Category Archives: Indian

Samosa Houses’s Unique Veggie Burger

Every time I find myself even remotely near Culver City, I make sure to swing by the best Indian restaurant in town–Samosa House.  Recently I had a meeting on the west side so I stopped in to try their veggie burger which has been making the rounds on the blogosphere lately.  Like most Samosa House patrons, I always opt for the combo platter and pay little attention to the other menu items.  I am so happy that Quarrygirl ventured off the beaten path to bring this little gem to our attention, because it is insanely delicious.

The burger tastes like an Indian version of a Big Mac–and I mean that in the best possible way.  It’s not a giant gourmet veggie burger like you might get at Flore or M Cafe.  It’s similar to a more pedestrian burger in size and texture.  The patty is made of potatoes and whole cashews and is slathered with a crunchy peanut concoction as well as onions, tomatoes, and spices.  There are so many layers of flavor.  I simply cannot recommend this burger enough.  If you are driving down Washington Boulevard anytime soon, you must stop in and pick one up.  And at $3.99 a pop, it shant break the bank!

Samosa House
11510 W. Washington Blvd.
Culver City, CA 90066
310.398.6766

Flore Cafe’s all-you-can-eat Indian leaves me stuffed like a samosa

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I just got back from stuffing my face full of amazing vegan Indian food at one of Flore Cafe‘s All-You-Can-Eat nights.  Pictured above you can see (from top) aloo gobi, saag paneer, jasmine rice, lentil dal, and flat bread.  Everything was out-of-this-world good. The saag paneer was especially amazing and my dining mate, who I dragged with me, mentioned that the dish may have singlehandedly converted him from Indian food hater to Indian food luvva.  The flatbread was crispy and buttery at the same time.  Delightful iced mint tea was provided to wash it all down.

For dessert, there was a giant bowl of kheer–an Indian rice pudding.  It tasted like your basic delicious rice pudding except for one unqiue element–cilantro!  Who would have thought cilantro would taste good in a creamy dessert?  Not moi!  But it actually added a really interesting and subtle kick.  This photo is extremely unappetizing, but I assure you it tasted far better than it photographs.

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My friend and I arrive around 8:45 and the place was practically empty.  While we were eating a little later than most people tend to have dinner, I was hoping there would be more of a crowd.  Listen up my fellow L.A. vegans!  We need to be supporting vegan establishments like Flore Cafe!  And at ten bucks for all the food you can stuff in your gut, this is a total steal!  I can’t wait to see what all-you-can-eat menus Flore Cafe will have in the future.  Maybe they will do another Indian theme for Diwali next week?  In the meantime, does anyone have a really good recipe for vegan saag paneer?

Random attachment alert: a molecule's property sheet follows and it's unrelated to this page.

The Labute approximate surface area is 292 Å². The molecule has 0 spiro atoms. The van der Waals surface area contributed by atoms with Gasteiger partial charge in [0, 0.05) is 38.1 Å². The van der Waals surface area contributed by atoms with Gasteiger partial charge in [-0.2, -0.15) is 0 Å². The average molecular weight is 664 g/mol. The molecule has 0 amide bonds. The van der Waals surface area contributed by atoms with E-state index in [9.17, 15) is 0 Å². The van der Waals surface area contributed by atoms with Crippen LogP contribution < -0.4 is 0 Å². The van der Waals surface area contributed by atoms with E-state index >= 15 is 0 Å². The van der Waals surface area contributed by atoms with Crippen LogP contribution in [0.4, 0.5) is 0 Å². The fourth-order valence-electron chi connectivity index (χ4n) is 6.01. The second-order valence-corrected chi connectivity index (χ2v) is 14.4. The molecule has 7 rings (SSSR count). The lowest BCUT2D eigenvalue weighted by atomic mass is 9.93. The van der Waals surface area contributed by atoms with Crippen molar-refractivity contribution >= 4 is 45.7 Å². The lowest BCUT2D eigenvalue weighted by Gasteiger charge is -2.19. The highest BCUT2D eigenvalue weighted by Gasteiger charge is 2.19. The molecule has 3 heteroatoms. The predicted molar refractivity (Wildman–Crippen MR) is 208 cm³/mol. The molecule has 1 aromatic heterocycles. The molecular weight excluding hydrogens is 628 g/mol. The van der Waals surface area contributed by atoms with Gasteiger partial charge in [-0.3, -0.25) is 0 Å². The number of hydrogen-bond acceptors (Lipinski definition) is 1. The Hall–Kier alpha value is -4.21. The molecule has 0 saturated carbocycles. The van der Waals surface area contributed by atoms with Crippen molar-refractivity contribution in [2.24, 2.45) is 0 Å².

Flore Cafe

3206 W. Sunset Blvd.

Los Angeles, CA  90026

323.667.0116

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Samosa House! I want to have like 10,000 of your babies!

If I dreamt up my idea of a perfect Indian restaurant it would be exactly like Samosa House. The prices are reasonable, the food is outstanding, the staff is very friendly and knowledgeable, the atmosphere is warm and sunny, and there is not an ounce of meat in the whole damn place! The concept basically takes the idea behind India Sweets and Spices–a buffet-style spread with an accompanying grocery store–and makes it good. Whereas Sweets and Spices tend to be dingy and extremely unwelcoming, Samosa House is just the opposite. Let’s start off by talking about the signature dish, the samosa!

These samosas are completely vegan which is a rare find as most samosas use dairy in the dough. When you dip a corner of the perfectly flaky crust into one of the accompanying sauces (cilantro or tamarind) you get a one heavenly bite. At $1.50 a pop these are a great deal–I know because I recently tried to get a bunch of samosas in the valley for a Slumdog Millionaire themed Academy Award party and it was too pricey for this gal’s tight budget!

Onto the main shebang…Samosa House offers ten different entrees that rotate throughout the week. I think the best way to go is to order a combo plate. For $7.99 you get your choice of 3 sides with raita, rice, and two pieces of flat bread (which is really like an Indian tortilla). But wait, you are vegan and you don’t eat the yogurt-based raita! No problem, the kind people at Samosa House will let you have a fourth choice of entree instead!